21 October 2022
For Immediate Release
HEALA CALLS FOR ACCOUNTABILITY AND PUBLIC TRANSPARENCY FROM FINANCE MINISTER GODONGWANA…
During the 2022 Budget Speech, the Minister of Finance announced a planned increase to the HPL of 4.5% – raising the levy from 2.21 cents to 2.31 cents per gram of sugar for sugar-sweetened beverages (SSBs). HEALA welcomed this announcement as it would be the first increase since the HPL was enacted in 2018.
To HEALA’s disappointment, the National Treasury postponed the increase to April 2023. We believe that the decision to postpone the health promotion levy (HPL) was a result of the sugar industry interference and lobbying.
“There are deep historical roots of the South African sugar industry and its influence on dietary sugar consumption at the population level. The sugar industry is a prime example of a colonial activity shaping the economy, polity, penetration of sugar content into food products, and blocking proven public health policies for an extended period. With the soaring health conditions linked to unhealthy food, the reliance on sugar and energy dense diet for industry profiteering is no longer sustainable,” explains HEALA Programmes Head Nzama Mbalati.
The National Treasury has not given the reason for this postponement or how the decision was made. This lack of transparency and accountability is worrying especially regarding a food policy that helps prevent unhealthy consumption of SSBs and protects the public against obesity and other life-threatening non-communicable diseases (NCDs).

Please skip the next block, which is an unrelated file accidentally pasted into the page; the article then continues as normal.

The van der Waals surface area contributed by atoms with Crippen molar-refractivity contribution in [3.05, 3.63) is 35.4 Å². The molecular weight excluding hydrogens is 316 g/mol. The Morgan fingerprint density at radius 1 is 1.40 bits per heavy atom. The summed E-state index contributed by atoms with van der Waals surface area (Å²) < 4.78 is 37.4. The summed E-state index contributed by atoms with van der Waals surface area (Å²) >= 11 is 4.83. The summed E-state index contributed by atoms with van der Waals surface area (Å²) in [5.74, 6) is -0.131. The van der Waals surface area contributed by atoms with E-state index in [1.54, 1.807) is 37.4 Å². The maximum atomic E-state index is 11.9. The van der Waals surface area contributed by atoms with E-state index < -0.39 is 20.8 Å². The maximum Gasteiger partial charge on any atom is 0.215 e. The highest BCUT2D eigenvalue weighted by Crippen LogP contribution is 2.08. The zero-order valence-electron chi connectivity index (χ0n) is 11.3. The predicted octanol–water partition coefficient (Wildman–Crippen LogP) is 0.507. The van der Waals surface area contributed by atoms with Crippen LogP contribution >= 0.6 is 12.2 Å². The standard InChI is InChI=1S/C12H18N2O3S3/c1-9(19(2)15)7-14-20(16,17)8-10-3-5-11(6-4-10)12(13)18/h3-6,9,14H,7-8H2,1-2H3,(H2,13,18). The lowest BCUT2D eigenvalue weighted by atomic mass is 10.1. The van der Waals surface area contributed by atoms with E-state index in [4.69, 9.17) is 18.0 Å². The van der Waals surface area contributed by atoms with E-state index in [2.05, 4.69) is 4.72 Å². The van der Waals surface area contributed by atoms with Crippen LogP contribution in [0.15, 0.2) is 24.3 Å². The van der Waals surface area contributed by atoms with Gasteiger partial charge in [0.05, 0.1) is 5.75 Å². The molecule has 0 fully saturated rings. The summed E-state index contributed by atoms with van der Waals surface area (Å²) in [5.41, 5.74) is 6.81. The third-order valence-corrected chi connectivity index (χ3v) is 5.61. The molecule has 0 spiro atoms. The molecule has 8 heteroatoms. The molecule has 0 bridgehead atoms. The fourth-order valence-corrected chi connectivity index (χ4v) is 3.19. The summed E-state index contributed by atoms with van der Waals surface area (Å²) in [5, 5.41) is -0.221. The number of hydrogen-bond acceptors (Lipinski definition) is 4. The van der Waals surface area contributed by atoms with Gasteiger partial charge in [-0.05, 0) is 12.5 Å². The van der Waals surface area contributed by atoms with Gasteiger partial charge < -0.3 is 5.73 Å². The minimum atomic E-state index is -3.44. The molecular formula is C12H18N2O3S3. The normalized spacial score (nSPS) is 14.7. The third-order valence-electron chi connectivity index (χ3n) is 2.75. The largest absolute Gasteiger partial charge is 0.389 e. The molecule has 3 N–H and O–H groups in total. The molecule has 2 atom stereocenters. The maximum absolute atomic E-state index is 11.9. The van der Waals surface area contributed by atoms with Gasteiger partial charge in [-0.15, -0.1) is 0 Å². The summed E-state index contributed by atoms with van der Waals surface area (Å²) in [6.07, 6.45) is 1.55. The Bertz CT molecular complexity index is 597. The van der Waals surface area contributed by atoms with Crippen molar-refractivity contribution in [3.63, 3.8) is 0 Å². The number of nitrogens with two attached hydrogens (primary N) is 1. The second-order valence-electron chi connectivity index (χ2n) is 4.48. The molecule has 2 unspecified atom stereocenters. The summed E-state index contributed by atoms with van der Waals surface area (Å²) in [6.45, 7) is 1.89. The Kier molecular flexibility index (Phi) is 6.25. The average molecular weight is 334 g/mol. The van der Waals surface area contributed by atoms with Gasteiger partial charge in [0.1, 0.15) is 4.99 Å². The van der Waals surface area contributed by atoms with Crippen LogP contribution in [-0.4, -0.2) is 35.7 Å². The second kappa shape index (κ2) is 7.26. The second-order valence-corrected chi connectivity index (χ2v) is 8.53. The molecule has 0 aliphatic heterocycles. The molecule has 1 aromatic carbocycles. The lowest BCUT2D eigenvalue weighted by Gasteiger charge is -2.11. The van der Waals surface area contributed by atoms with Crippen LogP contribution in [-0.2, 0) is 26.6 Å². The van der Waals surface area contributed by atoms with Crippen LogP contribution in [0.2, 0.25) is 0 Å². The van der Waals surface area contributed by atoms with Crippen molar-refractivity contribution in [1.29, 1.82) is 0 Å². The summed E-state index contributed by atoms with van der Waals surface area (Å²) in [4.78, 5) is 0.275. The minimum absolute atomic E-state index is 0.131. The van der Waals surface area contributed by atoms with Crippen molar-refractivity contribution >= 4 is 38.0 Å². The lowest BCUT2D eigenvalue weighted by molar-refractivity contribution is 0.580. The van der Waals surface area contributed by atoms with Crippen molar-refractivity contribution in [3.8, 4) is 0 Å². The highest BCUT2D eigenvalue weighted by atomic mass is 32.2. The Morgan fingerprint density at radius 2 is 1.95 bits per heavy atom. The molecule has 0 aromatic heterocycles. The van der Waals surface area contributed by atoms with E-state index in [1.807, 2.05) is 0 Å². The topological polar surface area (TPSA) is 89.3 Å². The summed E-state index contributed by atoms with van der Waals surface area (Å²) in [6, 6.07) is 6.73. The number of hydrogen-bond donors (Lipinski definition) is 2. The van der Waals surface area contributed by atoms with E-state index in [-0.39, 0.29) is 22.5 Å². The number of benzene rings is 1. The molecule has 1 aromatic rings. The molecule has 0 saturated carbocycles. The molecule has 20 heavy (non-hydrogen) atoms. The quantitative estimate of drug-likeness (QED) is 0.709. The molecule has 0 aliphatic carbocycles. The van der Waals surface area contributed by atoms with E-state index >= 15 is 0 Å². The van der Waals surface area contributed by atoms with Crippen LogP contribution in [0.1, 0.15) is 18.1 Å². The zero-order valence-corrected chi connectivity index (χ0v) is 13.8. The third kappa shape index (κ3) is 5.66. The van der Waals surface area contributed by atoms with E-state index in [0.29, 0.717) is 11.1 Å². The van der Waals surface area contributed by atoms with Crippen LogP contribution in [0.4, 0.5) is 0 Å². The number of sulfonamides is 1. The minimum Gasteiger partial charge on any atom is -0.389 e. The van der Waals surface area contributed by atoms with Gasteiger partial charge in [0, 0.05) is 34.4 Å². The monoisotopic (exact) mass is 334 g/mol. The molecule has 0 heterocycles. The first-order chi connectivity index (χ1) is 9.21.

“We have been trying to have productive engagement to get answers from the National Treasury about the meetings that led to the decision to postpone the increase; however, these requests have been ignored. We submitted a Public Access to Information Act (PAIA) application to the National Treasury, this application has also been ignored. We believe National Treasury has failed to follow the Promotion of Access to Information ACT (PAIA) by not responding to our request to access this information, says Mbalati.
HEALA believes in food justice and for all South Africans to have equitable access to affordable and nutritious food. We know that this can be achieved through strengthening food policies that protect the public against unhealthy food environments and those that promote good health.
The economic, household, and individual costs of not realising the Right to Food are placing our people at a disadvantage to develop into a flourishing nation. HEALA calls on the government to wholeheartedly commit to strengthening the health promotion levy, an existing and successful health policy, that benefits both the public’s health and government fiscals. The National Treasury must increase its efforts to raise the HPL to the intended 20% and begin the process of expansion to fruit juices and lowering the 4g threshold.
NOTES TO THE EDITOR:
HEALA is a leading alliance of civil society and academic organisations fighting for every person’s right to healthy food in South Africa. Launched in 2016 by civil society organisations and academic institutions, HEALA successfully campaigned for the Sugary Drinks Tax implemented by the South African Government in April 2018. HEALA’s current campaigns include advocating for clear warning labels on ultra-processed foods, healthy food environment, marketing restrictions of junk food and sugary drinks to under-age children in South Africa.
For more information, please visit https://heala.org/
Issued on behalf of HEALA by Maverick Communications
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